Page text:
To the editor:
Once again, Times Editor Ray Lamont has written a negative, maligning editorial about the Gloucester Waterways Board, so once again, I feel the record needs to be set straight.
The editorial in Friday’s Gloucester Times made false statements about our pursuit (or lack thereof) of a program that Massport is offering for environmentally safe moorings for sensitive areas. In fact, the harbormaster has pursued this, meeting with Massport representatives and supplying them with all the required information to make Gloucester eligible for this program.
The editorial also calls the Waterways Board “an obstructive force” in the city’s efforts to expand boaters’ services flies in the face of reality. Here are the facts:
The Board has taken a significant step in making Gloucester a visitor-friendly port by establishing a launch service. A new, first-rate, 24-passenger launch will be delivered next week. This season, visitors will be able to pick up one of our transient moorings or drop anchor in the superb anchorage located between East Gloucester and downtown and be ferried to downtown, Rocky Neck, or East Gloucester to shop, dine or visit one of our many art galleries and museums.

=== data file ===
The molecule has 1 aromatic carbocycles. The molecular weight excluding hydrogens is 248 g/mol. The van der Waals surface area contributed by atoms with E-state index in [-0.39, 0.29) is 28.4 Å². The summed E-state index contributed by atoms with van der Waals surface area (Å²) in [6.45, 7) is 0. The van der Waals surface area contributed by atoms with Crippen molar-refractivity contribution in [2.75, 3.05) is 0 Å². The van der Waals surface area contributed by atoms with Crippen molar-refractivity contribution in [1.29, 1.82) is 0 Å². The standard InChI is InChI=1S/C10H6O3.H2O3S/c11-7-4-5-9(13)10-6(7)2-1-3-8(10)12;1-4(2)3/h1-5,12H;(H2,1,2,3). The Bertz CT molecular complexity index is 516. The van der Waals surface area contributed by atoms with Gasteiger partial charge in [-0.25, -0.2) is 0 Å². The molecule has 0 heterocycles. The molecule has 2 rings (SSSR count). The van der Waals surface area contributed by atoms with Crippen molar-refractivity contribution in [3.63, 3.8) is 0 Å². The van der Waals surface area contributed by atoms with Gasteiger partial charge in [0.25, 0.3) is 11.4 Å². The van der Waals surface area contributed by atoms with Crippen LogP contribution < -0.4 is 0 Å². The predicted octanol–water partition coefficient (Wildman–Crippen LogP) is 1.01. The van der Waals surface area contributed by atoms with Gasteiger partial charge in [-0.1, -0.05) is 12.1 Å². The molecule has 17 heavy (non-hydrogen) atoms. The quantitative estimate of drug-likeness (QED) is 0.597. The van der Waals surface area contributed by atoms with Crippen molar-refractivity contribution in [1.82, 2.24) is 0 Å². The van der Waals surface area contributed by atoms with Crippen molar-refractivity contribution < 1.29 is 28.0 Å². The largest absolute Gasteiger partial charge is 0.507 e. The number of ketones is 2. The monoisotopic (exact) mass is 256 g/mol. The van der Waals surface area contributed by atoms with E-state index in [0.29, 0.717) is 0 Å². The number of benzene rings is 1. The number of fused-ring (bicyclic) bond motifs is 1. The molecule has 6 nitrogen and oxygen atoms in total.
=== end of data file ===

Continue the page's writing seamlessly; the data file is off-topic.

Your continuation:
The board is also in negotiations with the landlord of the harbormaster’s office, National Grid, to expand into the entire building so we can install restrooms and showers for visiting boaters. This is something all good ports offer visitors.
The plan for the city dock at Solomon Jacobs public landing will expand the amount of short-term visitor tie-up and dinghy dock space.
Despite rumors to the contrary, the board is actively pursuing an affordable and practical solution to provide dockage for visiting boats in the harbor — whether an island-type moored facility such as the floating marina or, preferably, one attached to land, either city owned or in partnership with a private owner.